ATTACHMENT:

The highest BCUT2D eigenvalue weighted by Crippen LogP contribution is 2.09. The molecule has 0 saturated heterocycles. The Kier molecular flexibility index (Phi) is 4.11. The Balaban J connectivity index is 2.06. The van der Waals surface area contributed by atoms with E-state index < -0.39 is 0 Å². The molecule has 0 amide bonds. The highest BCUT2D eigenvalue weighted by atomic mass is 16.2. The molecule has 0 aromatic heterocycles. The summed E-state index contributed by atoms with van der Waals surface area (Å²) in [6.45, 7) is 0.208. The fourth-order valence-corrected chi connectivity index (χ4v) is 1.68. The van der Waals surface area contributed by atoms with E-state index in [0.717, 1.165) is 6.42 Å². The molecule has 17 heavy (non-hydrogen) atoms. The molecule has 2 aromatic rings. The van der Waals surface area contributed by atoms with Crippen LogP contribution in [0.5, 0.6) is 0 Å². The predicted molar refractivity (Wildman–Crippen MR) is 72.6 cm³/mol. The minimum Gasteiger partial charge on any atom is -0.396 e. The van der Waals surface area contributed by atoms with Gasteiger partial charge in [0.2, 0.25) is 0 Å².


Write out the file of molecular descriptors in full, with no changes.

The highest BCUT2D eigenvalue weighted by Crippen LogP contribution is 2.09. The molecule has 0 saturated heterocycles. The Kier molecular flexibility index (Phi) is 4.11. The Balaban J connectivity index is 2.06. The van der Waals surface area contributed by atoms with E-state index < -0.39 is 0 Å². The molecule has 0 amide bonds. The highest BCUT2D eigenvalue weighted by atomic mass is 16.2. The molecule has 0 aromatic heterocycles. The summed E-state index contributed by atoms with van der Waals surface area (Å²) in [6.45, 7) is 0.208. The fourth-order valence-corrected chi connectivity index (χ4v) is 1.68. The van der Waals surface area contributed by atoms with E-state index in [0.717, 1.165) is 6.42 Å². The molecule has 17 heavy (non-hydrogen) atoms. The molecule has 2 aromatic rings. The van der Waals surface area contributed by atoms with Crippen LogP contribution in [0.5, 0.6) is 0 Å². The predicted molar refractivity (Wildman–Crippen MR) is 72.6 cm³/mol. The minimum Gasteiger partial charge on any atom is -0.396 e. The van der Waals surface area contributed by atoms with Gasteiger partial charge in [0.2, 0.25) is 0 Å².